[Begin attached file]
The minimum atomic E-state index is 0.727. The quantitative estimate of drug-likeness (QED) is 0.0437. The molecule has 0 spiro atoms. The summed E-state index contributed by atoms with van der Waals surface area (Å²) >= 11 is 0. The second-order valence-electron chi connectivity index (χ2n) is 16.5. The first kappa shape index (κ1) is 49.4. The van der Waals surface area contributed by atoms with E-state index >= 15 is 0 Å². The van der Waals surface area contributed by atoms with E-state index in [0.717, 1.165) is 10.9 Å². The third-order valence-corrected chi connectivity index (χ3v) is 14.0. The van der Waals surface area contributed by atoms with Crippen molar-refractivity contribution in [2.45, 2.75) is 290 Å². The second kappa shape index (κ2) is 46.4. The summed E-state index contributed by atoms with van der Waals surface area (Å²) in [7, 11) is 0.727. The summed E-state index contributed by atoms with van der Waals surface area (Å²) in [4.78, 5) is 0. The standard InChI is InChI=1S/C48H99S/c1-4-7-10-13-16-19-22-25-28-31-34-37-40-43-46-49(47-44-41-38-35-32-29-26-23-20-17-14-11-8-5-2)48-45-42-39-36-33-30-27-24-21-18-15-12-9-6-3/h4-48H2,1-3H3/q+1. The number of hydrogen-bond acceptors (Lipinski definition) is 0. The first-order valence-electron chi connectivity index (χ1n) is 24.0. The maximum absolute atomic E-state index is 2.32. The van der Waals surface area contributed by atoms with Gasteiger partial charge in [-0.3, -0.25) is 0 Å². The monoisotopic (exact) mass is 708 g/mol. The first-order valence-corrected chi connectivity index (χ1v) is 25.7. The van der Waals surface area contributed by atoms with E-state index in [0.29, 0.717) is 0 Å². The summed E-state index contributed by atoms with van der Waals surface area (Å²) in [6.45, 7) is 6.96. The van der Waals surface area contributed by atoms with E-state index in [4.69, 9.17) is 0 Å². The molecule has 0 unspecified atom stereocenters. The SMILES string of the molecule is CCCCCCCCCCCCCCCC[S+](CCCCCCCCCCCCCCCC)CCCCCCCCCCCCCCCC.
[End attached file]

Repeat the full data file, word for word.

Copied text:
The minimum atomic E-state index is 0.727. The quantitative estimate of drug-likeness (QED) is 0.0437. The molecule has 0 spiro atoms. The summed E-state index contributed by atoms with van der Waals surface area (Å²) >= 11 is 0. The second-order valence-electron chi connectivity index (χ2n) is 16.5. The first kappa shape index (κ1) is 49.4. The van der Waals surface area contributed by atoms with E-state index >= 15 is 0 Å². The van der Waals surface area contributed by atoms with E-state index in [0.717, 1.165) is 10.9 Å². The third-order valence-corrected chi connectivity index (χ3v) is 14.0. The van der Waals surface area contributed by atoms with Crippen molar-refractivity contribution in [2.45, 2.75) is 290 Å². The second kappa shape index (κ2) is 46.4. The summed E-state index contributed by atoms with van der Waals surface area (Å²) in [7, 11) is 0.727. The summed E-state index contributed by atoms with van der Waals surface area (Å²) in [4.78, 5) is 0. The standard InChI is InChI=1S/C48H99S/c1-4-7-10-13-16-19-22-25-28-31-34-37-40-43-46-49(47-44-41-38-35-32-29-26-23-20-17-14-11-8-5-2)48-45-42-39-36-33-30-27-24-21-18-15-12-9-6-3/h4-48H2,1-3H3/q+1. The number of hydrogen-bond acceptors (Lipinski definition) is 0. The first-order valence-electron chi connectivity index (χ1n) is 24.0. The maximum absolute atomic E-state index is 2.32. The van der Waals surface area contributed by atoms with Gasteiger partial charge in [-0.3, -0.25) is 0 Å². The monoisotopic (exact) mass is 708 g/mol. The first-order valence-corrected chi connectivity index (χ1v) is 25.7. The van der Waals surface area contributed by atoms with E-state index in [0.29, 0.717) is 0 Å². The summed E-state index contributed by atoms with van der Waals surface area (Å²) in [6.45, 7) is 6.96. The van der Waals surface area contributed by atoms with E-state index in [4.69, 9.17) is 0 Å². The molecule has 0 unspecified atom stereocenters. The SMILES string of the molecule is CCCCCCCCCCCCCCCC[S+](CCCCCCCCCCCCCCCC)CCCCCCCCCCCCCCCC.